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CAS is proud to invite you to Patrick’s new monograph Rubbish Belongs to the Poor: Hygienic Enclosure and the Waste Commons.

The book is available to buy from Pluto Press (paperback at £19.99), with the possibility of a 30% discount by using the code ‘OHARE30’.

To mark this wonderful achievement, an in-person book launch will take place at Topping St Andrews bookshop on Monday 11 April at 8pm where Patrick will be in conversation with Scottish novelist and scriptwriter Chris Dolan. The event appears on the Topping website as priced, with the price of the ticket redeemed against the cost price of the book. However, it is also possible to attend for free, preferably by writing to Patrick (po35) to reserve a place. It would be great to see as many of you there as possible!

From the back cover of the book:

Rubbish. Waste. Trash. Whatever term you choose to describe the things we throw away, the connotations are the same; of something dirty, useless and incontrovertibly ‘bad’. But does such a dismissive rendering mask a more nuanced reality?In Rubbish Belongs to the Poor, Patrick O’Hare journeys to the heart of Uruguay’s waste disposal system in order to reconceptualize rubbish as a 21st century commons, at risk of enclosure. On a giant landfill site outside the capital Montevideo we meet the book’s central protagonists, the ‘classifiers’: waste-pickers who recover and recycle materials in and around its fenced but porous perimeter. Supplementing this rich ethnography with the author’s own insights from dumpster diving in St Andrews, the book analyses capitalism’s relations with its material surpluses and what these tell us about its expansionary logics, limits and liminal spaces. Rubbish Belongs to the Poor ultimately proposes a fundamental rethinking of the links between waste, capitalism and dignified work.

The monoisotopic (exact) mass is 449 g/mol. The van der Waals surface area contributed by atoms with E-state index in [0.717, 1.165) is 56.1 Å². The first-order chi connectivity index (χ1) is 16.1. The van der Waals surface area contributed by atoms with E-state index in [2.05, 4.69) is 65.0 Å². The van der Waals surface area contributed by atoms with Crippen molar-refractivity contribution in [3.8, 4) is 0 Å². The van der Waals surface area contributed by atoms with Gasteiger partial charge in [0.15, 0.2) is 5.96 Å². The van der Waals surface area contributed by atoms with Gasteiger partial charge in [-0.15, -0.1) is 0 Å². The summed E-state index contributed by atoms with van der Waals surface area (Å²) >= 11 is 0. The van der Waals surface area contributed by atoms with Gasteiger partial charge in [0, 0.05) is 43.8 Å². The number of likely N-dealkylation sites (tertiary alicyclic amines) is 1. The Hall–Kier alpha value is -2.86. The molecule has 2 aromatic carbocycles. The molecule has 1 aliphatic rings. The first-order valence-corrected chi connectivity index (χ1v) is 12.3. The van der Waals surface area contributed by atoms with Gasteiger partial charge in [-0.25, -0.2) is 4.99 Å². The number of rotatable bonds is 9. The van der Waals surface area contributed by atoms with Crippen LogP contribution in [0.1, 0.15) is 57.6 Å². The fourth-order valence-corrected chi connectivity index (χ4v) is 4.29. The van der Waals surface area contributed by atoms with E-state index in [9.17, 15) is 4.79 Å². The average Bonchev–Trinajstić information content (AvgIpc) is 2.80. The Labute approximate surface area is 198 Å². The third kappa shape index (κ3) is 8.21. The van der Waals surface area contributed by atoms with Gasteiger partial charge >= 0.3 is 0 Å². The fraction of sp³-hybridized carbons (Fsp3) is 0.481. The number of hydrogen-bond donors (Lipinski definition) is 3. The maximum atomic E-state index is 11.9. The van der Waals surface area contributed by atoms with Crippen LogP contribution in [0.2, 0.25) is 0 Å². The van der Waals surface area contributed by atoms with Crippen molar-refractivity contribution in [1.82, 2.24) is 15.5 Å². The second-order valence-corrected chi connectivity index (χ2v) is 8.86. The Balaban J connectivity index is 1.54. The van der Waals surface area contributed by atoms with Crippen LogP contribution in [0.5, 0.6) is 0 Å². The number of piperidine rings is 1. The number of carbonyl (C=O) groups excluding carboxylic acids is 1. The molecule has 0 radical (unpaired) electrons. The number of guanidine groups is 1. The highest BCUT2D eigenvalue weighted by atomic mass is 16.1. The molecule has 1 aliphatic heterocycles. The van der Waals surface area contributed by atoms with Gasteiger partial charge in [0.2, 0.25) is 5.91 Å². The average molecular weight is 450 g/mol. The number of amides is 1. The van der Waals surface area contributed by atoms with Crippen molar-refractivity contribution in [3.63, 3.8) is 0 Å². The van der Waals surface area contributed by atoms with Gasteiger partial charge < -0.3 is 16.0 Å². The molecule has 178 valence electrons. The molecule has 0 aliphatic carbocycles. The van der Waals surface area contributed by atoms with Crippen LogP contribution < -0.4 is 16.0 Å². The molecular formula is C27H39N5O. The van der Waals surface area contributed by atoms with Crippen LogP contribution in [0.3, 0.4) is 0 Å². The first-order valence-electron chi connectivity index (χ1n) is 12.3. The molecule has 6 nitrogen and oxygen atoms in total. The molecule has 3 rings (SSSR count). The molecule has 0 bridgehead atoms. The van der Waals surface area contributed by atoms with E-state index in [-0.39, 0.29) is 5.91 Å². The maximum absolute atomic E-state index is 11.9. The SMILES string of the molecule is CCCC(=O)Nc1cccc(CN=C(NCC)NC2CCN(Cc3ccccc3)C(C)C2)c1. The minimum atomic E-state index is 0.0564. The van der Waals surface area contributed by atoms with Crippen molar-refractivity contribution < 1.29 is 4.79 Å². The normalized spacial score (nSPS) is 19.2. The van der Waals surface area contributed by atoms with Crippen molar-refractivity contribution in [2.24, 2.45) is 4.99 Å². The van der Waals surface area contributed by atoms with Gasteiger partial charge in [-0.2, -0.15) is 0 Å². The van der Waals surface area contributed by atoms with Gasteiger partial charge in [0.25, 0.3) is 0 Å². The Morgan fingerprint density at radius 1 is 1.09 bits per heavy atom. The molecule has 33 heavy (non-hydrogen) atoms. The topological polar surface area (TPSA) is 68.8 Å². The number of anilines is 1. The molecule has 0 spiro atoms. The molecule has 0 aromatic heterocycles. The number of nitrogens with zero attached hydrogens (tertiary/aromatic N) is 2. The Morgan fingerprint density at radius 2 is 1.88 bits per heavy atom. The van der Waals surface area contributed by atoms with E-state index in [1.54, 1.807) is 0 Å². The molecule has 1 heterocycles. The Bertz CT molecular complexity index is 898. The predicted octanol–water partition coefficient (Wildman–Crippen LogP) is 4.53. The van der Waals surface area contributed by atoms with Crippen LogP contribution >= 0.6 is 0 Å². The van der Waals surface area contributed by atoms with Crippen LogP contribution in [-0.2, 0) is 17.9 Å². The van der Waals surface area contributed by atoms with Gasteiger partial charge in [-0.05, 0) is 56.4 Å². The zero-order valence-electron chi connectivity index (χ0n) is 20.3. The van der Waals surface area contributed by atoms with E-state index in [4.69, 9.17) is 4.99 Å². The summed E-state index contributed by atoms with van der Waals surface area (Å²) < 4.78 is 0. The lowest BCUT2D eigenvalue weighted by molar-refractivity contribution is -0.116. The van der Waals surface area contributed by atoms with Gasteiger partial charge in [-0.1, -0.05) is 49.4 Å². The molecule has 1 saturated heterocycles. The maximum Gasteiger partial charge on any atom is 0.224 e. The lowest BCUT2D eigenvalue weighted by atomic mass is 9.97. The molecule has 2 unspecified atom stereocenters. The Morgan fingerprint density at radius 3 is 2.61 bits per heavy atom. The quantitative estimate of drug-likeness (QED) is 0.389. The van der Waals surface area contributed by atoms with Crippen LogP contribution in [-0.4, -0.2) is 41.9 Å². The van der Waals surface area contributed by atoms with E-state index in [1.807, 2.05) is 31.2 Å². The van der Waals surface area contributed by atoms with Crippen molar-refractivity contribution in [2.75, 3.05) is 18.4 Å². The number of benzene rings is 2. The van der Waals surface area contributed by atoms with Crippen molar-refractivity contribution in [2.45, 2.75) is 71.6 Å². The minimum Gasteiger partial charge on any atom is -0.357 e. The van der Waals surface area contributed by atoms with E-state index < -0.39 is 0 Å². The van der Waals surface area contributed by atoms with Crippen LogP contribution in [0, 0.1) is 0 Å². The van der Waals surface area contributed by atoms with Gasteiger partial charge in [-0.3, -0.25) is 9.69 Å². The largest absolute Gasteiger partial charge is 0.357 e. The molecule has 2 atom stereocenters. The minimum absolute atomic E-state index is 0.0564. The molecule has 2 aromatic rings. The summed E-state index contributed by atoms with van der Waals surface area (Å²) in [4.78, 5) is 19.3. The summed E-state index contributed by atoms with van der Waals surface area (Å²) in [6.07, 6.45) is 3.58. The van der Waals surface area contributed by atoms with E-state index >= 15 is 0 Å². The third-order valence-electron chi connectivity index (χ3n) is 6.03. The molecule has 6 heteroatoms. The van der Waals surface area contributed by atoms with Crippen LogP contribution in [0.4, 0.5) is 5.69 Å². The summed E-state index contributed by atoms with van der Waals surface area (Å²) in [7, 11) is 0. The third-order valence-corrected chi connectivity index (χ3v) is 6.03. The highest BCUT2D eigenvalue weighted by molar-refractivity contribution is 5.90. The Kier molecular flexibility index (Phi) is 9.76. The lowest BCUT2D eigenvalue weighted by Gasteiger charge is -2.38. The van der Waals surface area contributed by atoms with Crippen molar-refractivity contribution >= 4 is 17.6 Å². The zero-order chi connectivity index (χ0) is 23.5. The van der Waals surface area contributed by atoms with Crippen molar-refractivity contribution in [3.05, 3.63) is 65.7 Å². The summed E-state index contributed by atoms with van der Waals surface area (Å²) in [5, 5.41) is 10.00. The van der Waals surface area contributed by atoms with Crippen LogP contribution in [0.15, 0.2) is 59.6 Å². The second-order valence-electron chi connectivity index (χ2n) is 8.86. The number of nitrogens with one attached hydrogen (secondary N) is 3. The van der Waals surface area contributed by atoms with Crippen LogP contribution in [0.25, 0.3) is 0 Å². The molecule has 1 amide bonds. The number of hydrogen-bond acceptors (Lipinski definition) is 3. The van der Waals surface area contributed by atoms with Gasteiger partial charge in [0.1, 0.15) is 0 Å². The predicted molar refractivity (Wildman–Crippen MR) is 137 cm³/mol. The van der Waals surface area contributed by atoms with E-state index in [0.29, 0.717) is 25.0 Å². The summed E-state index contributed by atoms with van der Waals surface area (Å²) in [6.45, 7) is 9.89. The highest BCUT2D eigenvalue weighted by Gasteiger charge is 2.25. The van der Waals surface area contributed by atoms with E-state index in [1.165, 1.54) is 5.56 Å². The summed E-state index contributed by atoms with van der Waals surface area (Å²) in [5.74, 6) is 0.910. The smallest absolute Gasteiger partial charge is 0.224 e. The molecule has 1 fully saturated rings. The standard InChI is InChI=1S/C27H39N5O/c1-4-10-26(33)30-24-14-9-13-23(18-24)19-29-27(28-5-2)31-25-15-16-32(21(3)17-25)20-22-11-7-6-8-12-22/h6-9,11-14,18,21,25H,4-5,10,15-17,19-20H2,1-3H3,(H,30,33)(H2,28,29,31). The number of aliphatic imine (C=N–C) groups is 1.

Praise for the book:

‘Activist scholarship of the highest calibre. This is an intimate, humorous and razor-sharp analysis of the politics of urban waste. O’Hare mounts a passionate defence of waste as commons, in the face of corporate and state initiatives to reconfigure waste as resource’

– Penny Harvey, Professor of Social Anthropology, University of Manchester

‘By lingering with waste workers in Montevideo, Uruguay, O’Hare intricately unfolds the changing conditions of rubbish as it circulates through scavenging practices, urban infrastructures, circular economies, and global property structures. ‘Rubbish Belongs to the Poor’ offers a radically different view of how to shape environmental citizenships.’

– Jennifer Gabrys, Chair in Media, Culture and Environment, University of Cambridge

‘Radically rethinks the commons, urban infrastructure, and waste in ways that hold significant political implications for our time. Patrick O’Hare calls us to take seriously the work of waste reclaimers not as a problem in need of a solution, but rather, as a source of a new kind of politics’

– Kathleen Millar, Department of Sociology and Anthropology, Simon Fraser University

BOOK LAUNCH: Rubbish Belongs to the Poor: Hygienic Enclosure and the Waste Commons. Patrick O’hare